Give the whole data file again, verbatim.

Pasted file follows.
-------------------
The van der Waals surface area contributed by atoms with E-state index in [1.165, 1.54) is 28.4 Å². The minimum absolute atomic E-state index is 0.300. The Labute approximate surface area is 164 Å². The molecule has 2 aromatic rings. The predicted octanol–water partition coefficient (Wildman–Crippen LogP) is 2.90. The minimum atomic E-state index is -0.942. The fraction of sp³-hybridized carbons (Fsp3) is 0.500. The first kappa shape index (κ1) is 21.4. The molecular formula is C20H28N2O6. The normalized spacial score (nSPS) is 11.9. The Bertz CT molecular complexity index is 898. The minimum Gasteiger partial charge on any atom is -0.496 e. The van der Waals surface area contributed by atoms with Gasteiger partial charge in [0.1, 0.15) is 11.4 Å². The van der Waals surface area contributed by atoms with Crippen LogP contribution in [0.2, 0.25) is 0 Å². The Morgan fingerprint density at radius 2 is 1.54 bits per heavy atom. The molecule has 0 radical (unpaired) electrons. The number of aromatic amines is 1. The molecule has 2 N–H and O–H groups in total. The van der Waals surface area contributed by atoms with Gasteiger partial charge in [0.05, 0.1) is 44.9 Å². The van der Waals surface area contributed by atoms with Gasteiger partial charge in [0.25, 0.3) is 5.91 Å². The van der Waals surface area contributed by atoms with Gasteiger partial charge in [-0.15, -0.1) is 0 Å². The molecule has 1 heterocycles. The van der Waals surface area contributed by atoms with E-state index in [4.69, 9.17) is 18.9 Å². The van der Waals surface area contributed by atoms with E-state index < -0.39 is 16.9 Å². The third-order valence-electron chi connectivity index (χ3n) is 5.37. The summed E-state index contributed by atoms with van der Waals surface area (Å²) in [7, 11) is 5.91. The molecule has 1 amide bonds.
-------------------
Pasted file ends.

The van der Waals surface area contributed by atoms with E-state index in [1.165, 1.54) is 28.4 Å². The minimum absolute atomic E-state index is 0.300. The Labute approximate surface area is 164 Å². The molecule has 2 aromatic rings. The predicted octanol–water partition coefficient (Wildman–Crippen LogP) is 2.90. The minimum atomic E-state index is -0.942. The fraction of sp³-hybridized carbons (Fsp3) is 0.500. The first kappa shape index (κ1) is 21.4. The molecular formula is C20H28N2O6. The normalized spacial score (nSPS) is 11.9. The Bertz CT molecular complexity index is 898. The minimum Gasteiger partial charge on any atom is -0.496 e. The van der Waals surface area contributed by atoms with Gasteiger partial charge in [0.1, 0.15) is 11.4 Å². The van der Waals surface area contributed by atoms with Crippen LogP contribution in [0.2, 0.25) is 0 Å². The Morgan fingerprint density at radius 2 is 1.54 bits per heavy atom. The molecule has 0 radical (unpaired) electrons. The number of aromatic amines is 1. The molecule has 2 N–H and O–H groups in total. The van der Waals surface area contributed by atoms with Gasteiger partial charge in [0.05, 0.1) is 44.9 Å². The van der Waals surface area contributed by atoms with Gasteiger partial charge in [0.25, 0.3) is 5.91 Å². The van der Waals surface area contributed by atoms with Gasteiger partial charge in [-0.15, -0.1) is 0 Å². The molecule has 1 heterocycles. The van der Waals surface area contributed by atoms with E-state index in [4.69, 9.17) is 18.9 Å². The van der Waals surface area contributed by atoms with E-state index < -0.39 is 16.9 Å². The third-order valence-electron chi connectivity index (χ3n) is 5.37. The summed E-state index contributed by atoms with van der Waals surface area (Å²) in [7, 11) is 5.91. The molecule has 1 amide bonds.